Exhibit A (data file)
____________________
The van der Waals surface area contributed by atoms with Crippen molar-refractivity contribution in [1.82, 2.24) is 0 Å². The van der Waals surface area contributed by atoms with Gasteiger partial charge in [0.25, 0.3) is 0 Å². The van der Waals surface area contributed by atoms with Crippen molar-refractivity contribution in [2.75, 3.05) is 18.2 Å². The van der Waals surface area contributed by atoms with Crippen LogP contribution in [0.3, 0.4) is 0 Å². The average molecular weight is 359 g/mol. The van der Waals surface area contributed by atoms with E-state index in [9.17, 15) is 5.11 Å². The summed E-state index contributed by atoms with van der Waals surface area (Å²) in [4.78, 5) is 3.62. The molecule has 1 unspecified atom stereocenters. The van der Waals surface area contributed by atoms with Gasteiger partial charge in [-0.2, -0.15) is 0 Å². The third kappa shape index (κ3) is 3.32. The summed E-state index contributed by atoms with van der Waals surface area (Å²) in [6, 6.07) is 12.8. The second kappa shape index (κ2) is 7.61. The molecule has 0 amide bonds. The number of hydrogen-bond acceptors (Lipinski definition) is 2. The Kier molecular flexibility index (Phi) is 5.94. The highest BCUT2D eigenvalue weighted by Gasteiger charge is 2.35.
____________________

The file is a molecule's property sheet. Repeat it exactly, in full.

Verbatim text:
The van der Waals surface area contributed by atoms with Crippen molar-refractivity contribution in [1.82, 2.24) is 0 Å². The van der Waals surface area contributed by atoms with Gasteiger partial charge in [0.25, 0.3) is 0 Å². The van der Waals surface area contributed by atoms with Crippen molar-refractivity contribution in [2.75, 3.05) is 18.2 Å². The van der Waals surface area contributed by atoms with Crippen LogP contribution in [0.3, 0.4) is 0 Å². The average molecular weight is 359 g/mol. The van der Waals surface area contributed by atoms with E-state index in [9.17, 15) is 5.11 Å². The summed E-state index contributed by atoms with van der Waals surface area (Å²) in [4.78, 5) is 3.62. The molecule has 1 unspecified atom stereocenters. The van der Waals surface area contributed by atoms with Gasteiger partial charge in [-0.2, -0.15) is 0 Å². The third kappa shape index (κ3) is 3.32. The summed E-state index contributed by atoms with van der Waals surface area (Å²) in [6, 6.07) is 12.8. The second kappa shape index (κ2) is 7.61. The molecule has 0 amide bonds. The number of hydrogen-bond acceptors (Lipinski definition) is 2. The Kier molecular flexibility index (Phi) is 5.94. The highest BCUT2D eigenvalue weighted by Gasteiger charge is 2.35.